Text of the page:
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The real challenge is not the product or the process, it’s the people - Adam's Product Management Newsletter

The real challenge is not the product or the process, it’s the people - Adam's Product Management Newsletter
By Adam Wintle • Issue #11 • View online
There’s been one thing which has stuck in my mind for almost the entirety of 2019. 
At the Mind the Product Conference in Singapore in March earlier this year I was having a conversation with a good friend about how do you know when you’ve learnt how to be a good product manager? 
Right now in my life do I consider that I know 80% of product management, or is it more like 50% (about half way there)? I think I have a pretty advanced knowledge by now. After 6 years experience as product manager I’ve learnt all of the techniques and methodologies (agile, lean, scrum, design sprints, etc), I’ve read all of the product management books and articles I can find, I’ve been to conferences all over the world, and I’ve watched all the YouTube videos. I’ve found myself product management mentors. I even co-organise my own product management meetup ProductTank Bangkok. 
Surly after completely submerging myself in the world of product management for years I must now be approaching mastery? 
The friend who I was having the conversation with has been a product manager for far more years than I have; and in his opinion I was only 1% to 5% into my journey as a product manager! I couldn’t believe it! 

He explained that learning everything possible out there about product management is just the very start. Its something every eager product manager has to go through; and it does take 2-3 years go through all of the available material (whilst also maintaining a healthy work-life balance).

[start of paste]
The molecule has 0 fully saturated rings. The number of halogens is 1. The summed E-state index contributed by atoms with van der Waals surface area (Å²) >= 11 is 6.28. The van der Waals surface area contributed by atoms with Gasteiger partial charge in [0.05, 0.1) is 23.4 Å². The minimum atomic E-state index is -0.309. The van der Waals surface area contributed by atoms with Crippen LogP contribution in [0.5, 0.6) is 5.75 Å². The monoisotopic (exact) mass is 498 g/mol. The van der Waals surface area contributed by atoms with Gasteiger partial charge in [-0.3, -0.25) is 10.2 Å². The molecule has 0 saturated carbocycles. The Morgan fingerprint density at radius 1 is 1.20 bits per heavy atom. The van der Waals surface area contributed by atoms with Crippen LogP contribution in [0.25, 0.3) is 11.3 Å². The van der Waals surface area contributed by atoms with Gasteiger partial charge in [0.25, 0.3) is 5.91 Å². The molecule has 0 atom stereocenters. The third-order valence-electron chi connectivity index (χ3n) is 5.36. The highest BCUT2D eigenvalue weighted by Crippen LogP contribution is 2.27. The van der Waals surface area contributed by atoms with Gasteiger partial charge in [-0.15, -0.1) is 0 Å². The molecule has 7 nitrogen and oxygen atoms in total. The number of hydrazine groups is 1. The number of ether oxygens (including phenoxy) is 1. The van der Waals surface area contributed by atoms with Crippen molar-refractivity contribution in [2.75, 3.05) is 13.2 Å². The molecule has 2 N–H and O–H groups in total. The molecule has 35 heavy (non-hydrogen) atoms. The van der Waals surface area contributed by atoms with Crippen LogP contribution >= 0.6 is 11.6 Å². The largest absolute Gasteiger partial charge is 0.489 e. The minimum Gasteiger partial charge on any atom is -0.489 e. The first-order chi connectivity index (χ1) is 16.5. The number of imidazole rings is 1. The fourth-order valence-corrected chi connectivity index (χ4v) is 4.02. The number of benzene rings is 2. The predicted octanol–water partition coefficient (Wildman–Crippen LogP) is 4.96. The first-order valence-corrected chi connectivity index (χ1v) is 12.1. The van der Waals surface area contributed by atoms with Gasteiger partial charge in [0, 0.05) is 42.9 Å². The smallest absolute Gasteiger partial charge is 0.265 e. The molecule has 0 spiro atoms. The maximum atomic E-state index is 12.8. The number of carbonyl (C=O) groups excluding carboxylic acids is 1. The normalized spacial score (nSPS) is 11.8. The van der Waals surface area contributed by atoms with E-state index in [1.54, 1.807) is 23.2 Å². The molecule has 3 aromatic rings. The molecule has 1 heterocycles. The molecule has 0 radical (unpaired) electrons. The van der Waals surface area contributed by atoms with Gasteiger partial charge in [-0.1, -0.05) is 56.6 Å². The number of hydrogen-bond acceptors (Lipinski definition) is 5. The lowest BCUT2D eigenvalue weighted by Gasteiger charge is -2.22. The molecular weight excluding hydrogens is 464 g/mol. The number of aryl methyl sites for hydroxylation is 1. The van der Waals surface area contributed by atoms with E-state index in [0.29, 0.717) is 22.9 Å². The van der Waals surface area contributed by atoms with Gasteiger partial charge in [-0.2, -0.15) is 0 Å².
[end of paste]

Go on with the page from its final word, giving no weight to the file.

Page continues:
Once you have learnt everything and had a few years of on-the-job training you realise there’s something that no book, teacher or conference can actually teach you.
How do you actually get a team of cross-functional people to build amazing products? 
Every team is unique and has different dynamics. Every person on the team is also unique and not the same as anyone else you’ve worked with before. There’s no one-size-fits-all solution to leading teams to build products. The only true way to learn this is by doing it, again and again, with different products, in different industries and markets, and with different teams. With big teams, small teams, remote teams and co-located teams. 
Practice makes perfect in product management. This can take decades to master. Even industry veterans are still learning new things about how to lead a team to successfully build great products. Even after being a product manager for 25 years, you might only be 50% of your way to being a very good product manager; the journey in product leadership and mastery is essentially always on-going. 
Looking Forward
This concept has had a profound effect on me and has stuck in my mind for months. I now feel like I am only at the very beginning of my journey into product management. This means my focus for 2020 is going to be developing my product leadership skills, my interpersonal skills in the workplace and how to really get a group of talented cross-functional people to build amazing products that help businesses and also end users be successful.
What is Product Leadership? -
How to Become a Great Product Leader
Why is product leadership so relevant today?
Last newsletter of the decade!
In 2019 I had time to write 11 newsletters, my target was once a week, but I ended up being too busy or out of ideas. Hopefully next year I’ll be writing more frequently, so stay tuned!
If there’s anything specific you’d like to know, just reply to this email and let me know.
Did you enjoy this issue?
Adam Wintle

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